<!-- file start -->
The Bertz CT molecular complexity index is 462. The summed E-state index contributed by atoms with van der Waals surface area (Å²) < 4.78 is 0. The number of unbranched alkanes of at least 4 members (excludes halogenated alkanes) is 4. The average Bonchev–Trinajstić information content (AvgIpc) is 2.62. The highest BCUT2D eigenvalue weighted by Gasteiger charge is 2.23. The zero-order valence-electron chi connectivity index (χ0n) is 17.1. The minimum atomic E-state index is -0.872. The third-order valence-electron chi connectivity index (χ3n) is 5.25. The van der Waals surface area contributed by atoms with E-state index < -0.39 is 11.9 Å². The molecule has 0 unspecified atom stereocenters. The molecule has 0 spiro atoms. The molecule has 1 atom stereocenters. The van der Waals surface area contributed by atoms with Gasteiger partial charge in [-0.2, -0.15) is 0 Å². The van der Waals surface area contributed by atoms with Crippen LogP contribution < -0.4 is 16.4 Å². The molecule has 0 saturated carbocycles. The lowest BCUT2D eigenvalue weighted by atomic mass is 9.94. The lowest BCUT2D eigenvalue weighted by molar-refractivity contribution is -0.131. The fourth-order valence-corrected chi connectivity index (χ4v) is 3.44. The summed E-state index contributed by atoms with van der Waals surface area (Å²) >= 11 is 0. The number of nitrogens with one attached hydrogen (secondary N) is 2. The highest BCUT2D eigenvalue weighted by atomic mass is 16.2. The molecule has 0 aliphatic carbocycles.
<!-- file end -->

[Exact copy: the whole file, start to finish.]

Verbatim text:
The Bertz CT molecular complexity index is 462. The summed E-state index contributed by atoms with van der Waals surface area (Å²) < 4.78 is 0. The number of unbranched alkanes of at least 4 members (excludes halogenated alkanes) is 4. The average Bonchev–Trinajstić information content (AvgIpc) is 2.62. The highest BCUT2D eigenvalue weighted by Gasteiger charge is 2.23. The zero-order valence-electron chi connectivity index (χ0n) is 17.1. The minimum atomic E-state index is -0.872. The third-order valence-electron chi connectivity index (χ3n) is 5.25. The van der Waals surface area contributed by atoms with E-state index < -0.39 is 11.9 Å². The molecule has 0 unspecified atom stereocenters. The molecule has 0 spiro atoms. The molecule has 1 atom stereocenters. The van der Waals surface area contributed by atoms with Gasteiger partial charge in [-0.2, -0.15) is 0 Å². The van der Waals surface area contributed by atoms with Crippen LogP contribution < -0.4 is 16.4 Å². The molecule has 0 saturated carbocycles. The lowest BCUT2D eigenvalue weighted by atomic mass is 9.94. The lowest BCUT2D eigenvalue weighted by molar-refractivity contribution is -0.131. The fourth-order valence-corrected chi connectivity index (χ4v) is 3.44. The summed E-state index contributed by atoms with van der Waals surface area (Å²) >= 11 is 0. The number of nitrogens with one attached hydrogen (secondary N) is 2. The highest BCUT2D eigenvalue weighted by atomic mass is 16.2. The molecule has 0 aliphatic carbocycles.